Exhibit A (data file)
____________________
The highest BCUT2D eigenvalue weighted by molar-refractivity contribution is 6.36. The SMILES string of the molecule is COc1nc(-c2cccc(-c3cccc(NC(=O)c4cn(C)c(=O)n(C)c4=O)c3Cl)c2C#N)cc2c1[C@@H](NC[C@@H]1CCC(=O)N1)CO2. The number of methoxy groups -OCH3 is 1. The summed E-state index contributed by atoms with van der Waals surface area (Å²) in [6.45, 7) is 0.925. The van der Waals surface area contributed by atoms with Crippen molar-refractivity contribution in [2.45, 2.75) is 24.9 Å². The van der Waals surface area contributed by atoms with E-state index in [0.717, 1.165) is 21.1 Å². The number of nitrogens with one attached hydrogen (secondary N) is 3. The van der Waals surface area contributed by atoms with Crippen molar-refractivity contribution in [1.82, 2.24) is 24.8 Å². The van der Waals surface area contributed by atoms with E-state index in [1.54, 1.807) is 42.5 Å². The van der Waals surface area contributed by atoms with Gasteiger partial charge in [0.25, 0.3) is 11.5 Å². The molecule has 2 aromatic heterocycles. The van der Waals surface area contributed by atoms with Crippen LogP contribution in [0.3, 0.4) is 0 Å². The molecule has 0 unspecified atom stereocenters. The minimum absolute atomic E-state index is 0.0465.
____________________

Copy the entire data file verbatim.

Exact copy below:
The highest BCUT2D eigenvalue weighted by molar-refractivity contribution is 6.36. The SMILES string of the molecule is COc1nc(-c2cccc(-c3cccc(NC(=O)c4cn(C)c(=O)n(C)c4=O)c3Cl)c2C#N)cc2c1[C@@H](NC[C@@H]1CCC(=O)N1)CO2. The number of methoxy groups -OCH3 is 1. The summed E-state index contributed by atoms with van der Waals surface area (Å²) in [6.45, 7) is 0.925. The van der Waals surface area contributed by atoms with Crippen molar-refractivity contribution in [2.45, 2.75) is 24.9 Å². The van der Waals surface area contributed by atoms with E-state index in [0.717, 1.165) is 21.1 Å². The number of nitrogens with one attached hydrogen (secondary N) is 3. The van der Waals surface area contributed by atoms with Crippen molar-refractivity contribution in [1.82, 2.24) is 24.8 Å². The van der Waals surface area contributed by atoms with E-state index in [1.54, 1.807) is 42.5 Å². The van der Waals surface area contributed by atoms with Gasteiger partial charge in [0.25, 0.3) is 11.5 Å². The molecule has 2 aromatic heterocycles. The van der Waals surface area contributed by atoms with Crippen LogP contribution in [0.3, 0.4) is 0 Å². The molecule has 0 unspecified atom stereocenters. The minimum absolute atomic E-state index is 0.0465.